The upside of standing out
- Posted on February 24, 2020
- Estimated reading time 2 minutes
In my previous post, I talked about fighting unconscious bias as a woman in tech. People don’t expect a woman to work in IT. People don’t expect you to have a technical role. People certainly don’t expect you to be an expert. But in my career, I’ve also learned how increased visibility as a woman in tech can be used to your advantage.
While attending the first ever European SharePoint conference in February 2007 in Berlin, I got an unexpected and very last-minute opportunity to present part of a session. I knew quite a bit about SharePoint at that point, but the topic I was asked to present on wasn’t my area of expertise. Still, I jumped at the opportunity and did what I could to prepare. I thankfully got a lot of help from my manager at time. We need our allies!
When I got up onto the podium, I was literally shaking with nerves, but I did a decent job presenting and I loved it. I wasn’t the best presenter at that conference, and I didn’t do a full session. Had I been a man, my achievement would most likely have been drowned out in a sea of decent presentations by similarly unknown people. But because I was a woman, I stood out. At that time, there were even fewer female presenters at tech conferences than there are today. People had noticed my presentation and were talking about it. I got offered more opportunities to speak at other events and conferences, and as I became a better presenter, the opportunities got bigger and more interesting.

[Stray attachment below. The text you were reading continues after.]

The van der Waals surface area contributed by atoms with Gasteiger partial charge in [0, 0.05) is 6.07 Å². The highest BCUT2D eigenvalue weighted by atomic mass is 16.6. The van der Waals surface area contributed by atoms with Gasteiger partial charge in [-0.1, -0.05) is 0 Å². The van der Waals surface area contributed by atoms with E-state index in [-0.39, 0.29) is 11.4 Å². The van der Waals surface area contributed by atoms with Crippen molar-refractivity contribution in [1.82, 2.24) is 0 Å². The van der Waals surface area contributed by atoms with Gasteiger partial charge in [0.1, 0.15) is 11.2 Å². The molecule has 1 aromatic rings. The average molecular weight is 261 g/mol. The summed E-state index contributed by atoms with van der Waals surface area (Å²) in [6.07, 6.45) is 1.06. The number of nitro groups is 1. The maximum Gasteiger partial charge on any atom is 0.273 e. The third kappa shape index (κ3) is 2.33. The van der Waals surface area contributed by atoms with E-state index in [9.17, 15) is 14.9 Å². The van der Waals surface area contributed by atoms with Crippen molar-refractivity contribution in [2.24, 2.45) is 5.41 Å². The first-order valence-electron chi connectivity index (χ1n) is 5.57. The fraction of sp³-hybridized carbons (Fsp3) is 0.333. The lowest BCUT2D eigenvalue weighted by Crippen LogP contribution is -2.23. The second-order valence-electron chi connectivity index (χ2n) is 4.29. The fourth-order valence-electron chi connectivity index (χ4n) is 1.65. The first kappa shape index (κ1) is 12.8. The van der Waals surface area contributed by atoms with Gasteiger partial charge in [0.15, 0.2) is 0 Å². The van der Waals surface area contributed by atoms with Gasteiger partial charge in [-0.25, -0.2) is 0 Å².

Just standing out is not enough, of course. As a woman in tech, you are more conspicuous than your male peers. If you aren't giving it your all, there is also a greater chance mistakes will be noticed. Being more visible makes it even more important to work hard, to be prepared and to be respectful of other people and organizations that you get to work with.
It’s important that we don’t let our fear of screwing up hold us back from making an impact. When we have the courage to share our ideas and to demonstrate our skills in an environment where we visibly stand out, we can use the extra scrutiny to our advantage. We can surprise and wow the audience, stakeholders and even competitors. As a woman in IT, step up to the plate. To be able to win, you have to compete. Go all-in and blow their socks off.